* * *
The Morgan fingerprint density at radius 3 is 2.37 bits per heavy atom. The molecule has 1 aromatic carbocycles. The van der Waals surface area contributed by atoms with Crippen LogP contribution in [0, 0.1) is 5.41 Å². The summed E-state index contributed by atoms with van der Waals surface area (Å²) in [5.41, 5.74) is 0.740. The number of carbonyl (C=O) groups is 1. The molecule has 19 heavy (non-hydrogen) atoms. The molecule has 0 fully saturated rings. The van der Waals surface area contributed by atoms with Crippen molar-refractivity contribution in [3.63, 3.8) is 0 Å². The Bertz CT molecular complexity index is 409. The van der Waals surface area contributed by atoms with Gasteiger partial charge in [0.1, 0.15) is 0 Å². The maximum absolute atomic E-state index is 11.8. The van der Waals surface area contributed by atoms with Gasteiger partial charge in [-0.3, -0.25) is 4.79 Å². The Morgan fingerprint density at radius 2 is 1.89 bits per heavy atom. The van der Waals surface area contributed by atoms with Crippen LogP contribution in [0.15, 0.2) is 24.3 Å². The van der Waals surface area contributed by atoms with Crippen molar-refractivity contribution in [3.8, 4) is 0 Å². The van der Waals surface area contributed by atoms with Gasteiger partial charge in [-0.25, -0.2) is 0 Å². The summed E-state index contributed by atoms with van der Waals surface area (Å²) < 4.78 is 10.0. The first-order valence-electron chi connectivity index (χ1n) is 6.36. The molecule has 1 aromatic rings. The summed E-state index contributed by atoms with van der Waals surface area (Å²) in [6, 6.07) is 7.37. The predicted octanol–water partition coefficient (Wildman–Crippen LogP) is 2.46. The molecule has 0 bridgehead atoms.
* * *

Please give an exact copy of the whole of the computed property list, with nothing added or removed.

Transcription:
The Morgan fingerprint density at radius 3 is 2.37 bits per heavy atom. The molecule has 1 aromatic carbocycles. The van der Waals surface area contributed by atoms with Crippen LogP contribution in [0, 0.1) is 5.41 Å². The summed E-state index contributed by atoms with van der Waals surface area (Å²) in [5.41, 5.74) is 0.740. The number of carbonyl (C=O) groups is 1. The molecule has 19 heavy (non-hydrogen) atoms. The molecule has 0 fully saturated rings. The van der Waals surface area contributed by atoms with Crippen molar-refractivity contribution in [3.63, 3.8) is 0 Å². The Bertz CT molecular complexity index is 409. The van der Waals surface area contributed by atoms with Gasteiger partial charge in [0.1, 0.15) is 0 Å². The maximum absolute atomic E-state index is 11.8. The van der Waals surface area contributed by atoms with Gasteiger partial charge in [-0.3, -0.25) is 4.79 Å². The Morgan fingerprint density at radius 2 is 1.89 bits per heavy atom. The van der Waals surface area contributed by atoms with Crippen LogP contribution in [0.15, 0.2) is 24.3 Å². The van der Waals surface area contributed by atoms with Crippen molar-refractivity contribution in [3.8, 4) is 0 Å². The van der Waals surface area contributed by atoms with Gasteiger partial charge in [-0.25, -0.2) is 0 Å². The summed E-state index contributed by atoms with van der Waals surface area (Å²) < 4.78 is 10.0. The first-order valence-electron chi connectivity index (χ1n) is 6.36. The molecule has 1 aromatic rings. The summed E-state index contributed by atoms with van der Waals surface area (Å²) in [6, 6.07) is 7.37. The predicted octanol–water partition coefficient (Wildman–Crippen LogP) is 2.46. The molecule has 0 bridgehead atoms.